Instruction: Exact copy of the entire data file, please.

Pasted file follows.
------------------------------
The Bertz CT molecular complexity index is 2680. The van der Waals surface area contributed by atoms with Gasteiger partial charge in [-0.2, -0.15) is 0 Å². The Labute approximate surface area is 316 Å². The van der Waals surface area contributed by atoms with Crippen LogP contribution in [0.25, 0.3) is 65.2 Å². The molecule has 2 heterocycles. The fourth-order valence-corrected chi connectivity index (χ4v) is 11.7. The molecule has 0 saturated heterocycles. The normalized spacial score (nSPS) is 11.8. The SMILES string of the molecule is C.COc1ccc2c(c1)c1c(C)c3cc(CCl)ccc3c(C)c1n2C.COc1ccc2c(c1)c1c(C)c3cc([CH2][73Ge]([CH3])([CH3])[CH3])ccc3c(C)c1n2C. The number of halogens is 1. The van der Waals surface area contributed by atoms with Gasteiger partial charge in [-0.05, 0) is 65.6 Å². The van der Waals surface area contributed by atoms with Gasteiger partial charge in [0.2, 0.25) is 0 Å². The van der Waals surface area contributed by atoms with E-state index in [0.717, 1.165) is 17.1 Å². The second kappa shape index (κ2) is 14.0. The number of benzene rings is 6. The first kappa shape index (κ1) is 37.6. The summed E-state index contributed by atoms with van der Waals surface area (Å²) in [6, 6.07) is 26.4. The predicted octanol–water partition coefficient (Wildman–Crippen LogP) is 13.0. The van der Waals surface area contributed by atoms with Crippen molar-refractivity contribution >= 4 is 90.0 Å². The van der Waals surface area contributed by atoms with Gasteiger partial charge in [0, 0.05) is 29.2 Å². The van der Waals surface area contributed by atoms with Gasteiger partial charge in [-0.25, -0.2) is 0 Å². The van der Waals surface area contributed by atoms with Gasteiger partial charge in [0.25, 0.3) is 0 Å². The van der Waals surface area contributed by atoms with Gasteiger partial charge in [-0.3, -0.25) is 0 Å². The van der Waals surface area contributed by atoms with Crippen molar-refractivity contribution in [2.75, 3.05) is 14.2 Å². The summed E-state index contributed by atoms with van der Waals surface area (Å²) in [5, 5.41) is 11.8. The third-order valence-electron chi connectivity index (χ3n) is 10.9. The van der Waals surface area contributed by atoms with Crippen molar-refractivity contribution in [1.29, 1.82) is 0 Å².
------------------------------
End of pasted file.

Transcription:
The Bertz CT molecular complexity index is 2680. The van der Waals surface area contributed by atoms with Gasteiger partial charge in [-0.2, -0.15) is 0 Å². The Labute approximate surface area is 316 Å². The van der Waals surface area contributed by atoms with Crippen LogP contribution in [0.25, 0.3) is 65.2 Å². The molecule has 2 heterocycles. The fourth-order valence-corrected chi connectivity index (χ4v) is 11.7. The molecule has 0 saturated heterocycles. The normalized spacial score (nSPS) is 11.8. The SMILES string of the molecule is C.COc1ccc2c(c1)c1c(C)c3cc(CCl)ccc3c(C)c1n2C.COc1ccc2c(c1)c1c(C)c3cc([CH2][73Ge]([CH3])([CH3])[CH3])ccc3c(C)c1n2C. The number of halogens is 1. The van der Waals surface area contributed by atoms with Gasteiger partial charge in [-0.05, 0) is 65.6 Å². The van der Waals surface area contributed by atoms with Gasteiger partial charge in [0.2, 0.25) is 0 Å². The van der Waals surface area contributed by atoms with E-state index in [0.717, 1.165) is 17.1 Å². The second kappa shape index (κ2) is 14.0. The number of benzene rings is 6. The first kappa shape index (κ1) is 37.6. The summed E-state index contributed by atoms with van der Waals surface area (Å²) in [6, 6.07) is 26.4. The predicted octanol–water partition coefficient (Wildman–Crippen LogP) is 13.0. The van der Waals surface area contributed by atoms with Crippen molar-refractivity contribution >= 4 is 90.0 Å². The van der Waals surface area contributed by atoms with Gasteiger partial charge in [0, 0.05) is 29.2 Å². The van der Waals surface area contributed by atoms with Gasteiger partial charge in [-0.25, -0.2) is 0 Å². The van der Waals surface area contributed by atoms with Gasteiger partial charge in [0.25, 0.3) is 0 Å². The van der Waals surface area contributed by atoms with Gasteiger partial charge in [-0.3, -0.25) is 0 Å². The van der Waals surface area contributed by atoms with Crippen molar-refractivity contribution in [2.75, 3.05) is 14.2 Å². The summed E-state index contributed by atoms with van der Waals surface area (Å²) in [5, 5.41) is 11.8. The third-order valence-electron chi connectivity index (χ3n) is 10.9. The van der Waals surface area contributed by atoms with Crippen molar-refractivity contribution in [1.29, 1.82) is 0 Å².